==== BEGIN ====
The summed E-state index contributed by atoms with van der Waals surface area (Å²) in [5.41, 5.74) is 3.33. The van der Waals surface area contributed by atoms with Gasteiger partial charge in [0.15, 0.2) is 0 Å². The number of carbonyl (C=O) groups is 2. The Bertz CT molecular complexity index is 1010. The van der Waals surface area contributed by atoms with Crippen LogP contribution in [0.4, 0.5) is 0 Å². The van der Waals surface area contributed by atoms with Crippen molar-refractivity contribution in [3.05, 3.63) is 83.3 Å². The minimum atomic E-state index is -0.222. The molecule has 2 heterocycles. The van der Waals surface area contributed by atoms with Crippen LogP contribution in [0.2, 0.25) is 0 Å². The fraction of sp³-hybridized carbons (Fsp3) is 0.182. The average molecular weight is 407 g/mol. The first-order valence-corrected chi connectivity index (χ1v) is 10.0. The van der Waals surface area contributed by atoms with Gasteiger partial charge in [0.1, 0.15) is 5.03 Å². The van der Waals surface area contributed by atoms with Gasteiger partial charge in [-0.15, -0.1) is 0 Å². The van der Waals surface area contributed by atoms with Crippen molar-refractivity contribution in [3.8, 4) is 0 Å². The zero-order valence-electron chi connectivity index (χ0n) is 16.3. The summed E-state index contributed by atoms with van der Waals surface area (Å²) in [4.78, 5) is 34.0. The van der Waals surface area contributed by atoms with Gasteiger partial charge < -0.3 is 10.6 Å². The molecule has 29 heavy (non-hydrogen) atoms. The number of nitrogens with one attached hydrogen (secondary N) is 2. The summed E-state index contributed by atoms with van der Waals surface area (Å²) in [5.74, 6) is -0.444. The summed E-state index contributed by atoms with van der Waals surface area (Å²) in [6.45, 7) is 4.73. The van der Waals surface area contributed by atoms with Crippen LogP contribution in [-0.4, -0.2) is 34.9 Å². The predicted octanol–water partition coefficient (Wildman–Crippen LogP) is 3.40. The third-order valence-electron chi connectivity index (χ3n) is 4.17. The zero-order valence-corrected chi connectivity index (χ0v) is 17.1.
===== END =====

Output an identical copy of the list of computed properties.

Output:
The summed E-state index contributed by atoms with van der Waals surface area (Å²) in [5.41, 5.74) is 3.33. The van der Waals surface area contributed by atoms with Gasteiger partial charge in [0.15, 0.2) is 0 Å². The number of carbonyl (C=O) groups is 2. The Bertz CT molecular complexity index is 1010. The van der Waals surface area contributed by atoms with Crippen LogP contribution in [0.4, 0.5) is 0 Å². The van der Waals surface area contributed by atoms with Crippen molar-refractivity contribution in [3.05, 3.63) is 83.3 Å². The minimum atomic E-state index is -0.222. The molecule has 2 heterocycles. The van der Waals surface area contributed by atoms with Crippen LogP contribution in [0.2, 0.25) is 0 Å². The fraction of sp³-hybridized carbons (Fsp3) is 0.182. The average molecular weight is 407 g/mol. The first-order valence-corrected chi connectivity index (χ1v) is 10.0. The van der Waals surface area contributed by atoms with Gasteiger partial charge in [0.1, 0.15) is 5.03 Å². The van der Waals surface area contributed by atoms with Gasteiger partial charge in [-0.15, -0.1) is 0 Å². The van der Waals surface area contributed by atoms with Crippen molar-refractivity contribution in [3.8, 4) is 0 Å². The zero-order valence-electron chi connectivity index (χ0n) is 16.3. The summed E-state index contributed by atoms with van der Waals surface area (Å²) in [4.78, 5) is 34.0. The van der Waals surface area contributed by atoms with Gasteiger partial charge < -0.3 is 10.6 Å². The molecule has 29 heavy (non-hydrogen) atoms. The number of nitrogens with one attached hydrogen (secondary N) is 2. The summed E-state index contributed by atoms with van der Waals surface area (Å²) in [5.74, 6) is -0.444. The summed E-state index contributed by atoms with van der Waals surface area (Å²) in [6.45, 7) is 4.73. The van der Waals surface area contributed by atoms with Crippen LogP contribution in [-0.4, -0.2) is 34.9 Å². The predicted octanol–water partition coefficient (Wildman–Crippen LogP) is 3.40. The third-order valence-electron chi connectivity index (χ3n) is 4.17. The zero-order valence-corrected chi connectivity index (χ0v) is 17.1.